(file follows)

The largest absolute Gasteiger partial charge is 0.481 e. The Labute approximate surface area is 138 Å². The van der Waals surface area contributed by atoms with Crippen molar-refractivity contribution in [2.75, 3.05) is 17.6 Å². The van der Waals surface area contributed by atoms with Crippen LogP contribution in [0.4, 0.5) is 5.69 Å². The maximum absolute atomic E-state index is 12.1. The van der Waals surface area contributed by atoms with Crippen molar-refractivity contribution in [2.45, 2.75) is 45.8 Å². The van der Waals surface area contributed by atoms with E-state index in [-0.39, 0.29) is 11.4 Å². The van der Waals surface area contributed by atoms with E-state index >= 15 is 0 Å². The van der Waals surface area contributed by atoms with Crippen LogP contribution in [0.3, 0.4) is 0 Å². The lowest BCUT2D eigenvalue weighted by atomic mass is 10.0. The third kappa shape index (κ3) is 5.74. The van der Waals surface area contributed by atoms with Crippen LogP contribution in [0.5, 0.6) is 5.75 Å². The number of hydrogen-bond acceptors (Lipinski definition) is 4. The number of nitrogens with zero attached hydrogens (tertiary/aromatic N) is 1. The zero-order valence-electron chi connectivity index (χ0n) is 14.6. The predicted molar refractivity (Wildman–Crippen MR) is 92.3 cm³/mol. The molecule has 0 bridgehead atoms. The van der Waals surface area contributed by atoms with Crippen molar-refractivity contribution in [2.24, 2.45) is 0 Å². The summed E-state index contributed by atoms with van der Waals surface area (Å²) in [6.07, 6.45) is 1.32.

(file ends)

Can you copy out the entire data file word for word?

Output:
The largest absolute Gasteiger partial charge is 0.481 e. The Labute approximate surface area is 138 Å². The van der Waals surface area contributed by atoms with Crippen molar-refractivity contribution in [2.75, 3.05) is 17.6 Å². The van der Waals surface area contributed by atoms with Crippen LogP contribution in [0.4, 0.5) is 5.69 Å². The maximum absolute atomic E-state index is 12.1. The van der Waals surface area contributed by atoms with Crippen molar-refractivity contribution in [2.45, 2.75) is 45.8 Å². The van der Waals surface area contributed by atoms with E-state index in [-0.39, 0.29) is 11.4 Å². The van der Waals surface area contributed by atoms with E-state index >= 15 is 0 Å². The van der Waals surface area contributed by atoms with Crippen LogP contribution in [0.3, 0.4) is 0 Å². The lowest BCUT2D eigenvalue weighted by atomic mass is 10.0. The third kappa shape index (κ3) is 5.74. The van der Waals surface area contributed by atoms with Crippen LogP contribution in [0.5, 0.6) is 5.75 Å². The number of hydrogen-bond acceptors (Lipinski definition) is 4. The number of nitrogens with zero attached hydrogens (tertiary/aromatic N) is 1. The zero-order valence-electron chi connectivity index (χ0n) is 14.6. The predicted molar refractivity (Wildman–Crippen MR) is 92.3 cm³/mol. The molecule has 0 bridgehead atoms. The van der Waals surface area contributed by atoms with Crippen molar-refractivity contribution in [2.24, 2.45) is 0 Å². The summed E-state index contributed by atoms with van der Waals surface area (Å²) in [6.07, 6.45) is 1.32.